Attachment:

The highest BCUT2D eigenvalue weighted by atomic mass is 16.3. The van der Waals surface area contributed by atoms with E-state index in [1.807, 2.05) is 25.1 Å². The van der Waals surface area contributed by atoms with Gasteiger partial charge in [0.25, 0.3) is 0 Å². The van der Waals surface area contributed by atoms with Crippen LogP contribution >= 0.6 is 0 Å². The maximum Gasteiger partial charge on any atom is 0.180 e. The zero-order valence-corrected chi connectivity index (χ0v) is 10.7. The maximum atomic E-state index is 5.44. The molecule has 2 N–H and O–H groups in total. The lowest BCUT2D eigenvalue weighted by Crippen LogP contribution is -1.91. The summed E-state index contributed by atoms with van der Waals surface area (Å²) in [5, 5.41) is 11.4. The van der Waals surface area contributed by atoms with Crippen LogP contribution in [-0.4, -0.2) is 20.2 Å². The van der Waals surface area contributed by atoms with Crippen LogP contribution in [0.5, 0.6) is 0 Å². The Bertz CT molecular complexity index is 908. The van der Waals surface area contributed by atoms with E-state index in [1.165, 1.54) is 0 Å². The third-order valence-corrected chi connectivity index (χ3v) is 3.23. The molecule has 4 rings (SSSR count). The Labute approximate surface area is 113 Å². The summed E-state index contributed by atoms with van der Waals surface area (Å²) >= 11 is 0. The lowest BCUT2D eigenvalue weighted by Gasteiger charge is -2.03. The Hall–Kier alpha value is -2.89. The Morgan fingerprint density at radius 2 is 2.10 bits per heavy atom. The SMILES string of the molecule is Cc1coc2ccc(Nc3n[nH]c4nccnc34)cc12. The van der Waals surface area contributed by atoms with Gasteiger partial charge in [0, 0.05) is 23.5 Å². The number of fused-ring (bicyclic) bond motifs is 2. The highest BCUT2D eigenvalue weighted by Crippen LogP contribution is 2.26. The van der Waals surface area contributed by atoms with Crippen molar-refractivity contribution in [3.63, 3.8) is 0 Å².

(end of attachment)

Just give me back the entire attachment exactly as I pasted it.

The highest BCUT2D eigenvalue weighted by atomic mass is 16.3. The van der Waals surface area contributed by atoms with E-state index in [1.807, 2.05) is 25.1 Å². The van der Waals surface area contributed by atoms with Gasteiger partial charge in [0.25, 0.3) is 0 Å². The van der Waals surface area contributed by atoms with Crippen LogP contribution >= 0.6 is 0 Å². The maximum Gasteiger partial charge on any atom is 0.180 e. The zero-order valence-corrected chi connectivity index (χ0v) is 10.7. The maximum atomic E-state index is 5.44. The molecule has 2 N–H and O–H groups in total. The lowest BCUT2D eigenvalue weighted by Crippen LogP contribution is -1.91. The summed E-state index contributed by atoms with van der Waals surface area (Å²) in [5, 5.41) is 11.4. The van der Waals surface area contributed by atoms with Crippen LogP contribution in [-0.4, -0.2) is 20.2 Å². The van der Waals surface area contributed by atoms with Crippen LogP contribution in [0.5, 0.6) is 0 Å². The Bertz CT molecular complexity index is 908. The van der Waals surface area contributed by atoms with E-state index in [1.165, 1.54) is 0 Å². The third-order valence-corrected chi connectivity index (χ3v) is 3.23. The molecule has 4 rings (SSSR count). The Labute approximate surface area is 113 Å². The summed E-state index contributed by atoms with van der Waals surface area (Å²) >= 11 is 0. The lowest BCUT2D eigenvalue weighted by Gasteiger charge is -2.03. The Hall–Kier alpha value is -2.89. The Morgan fingerprint density at radius 2 is 2.10 bits per heavy atom. The SMILES string of the molecule is Cc1coc2ccc(Nc3n[nH]c4nccnc34)cc12. The van der Waals surface area contributed by atoms with Gasteiger partial charge in [0, 0.05) is 23.5 Å². The number of fused-ring (bicyclic) bond motifs is 2. The highest BCUT2D eigenvalue weighted by Crippen LogP contribution is 2.26. The van der Waals surface area contributed by atoms with Crippen molar-refractivity contribution in [3.63, 3.8) is 0 Å².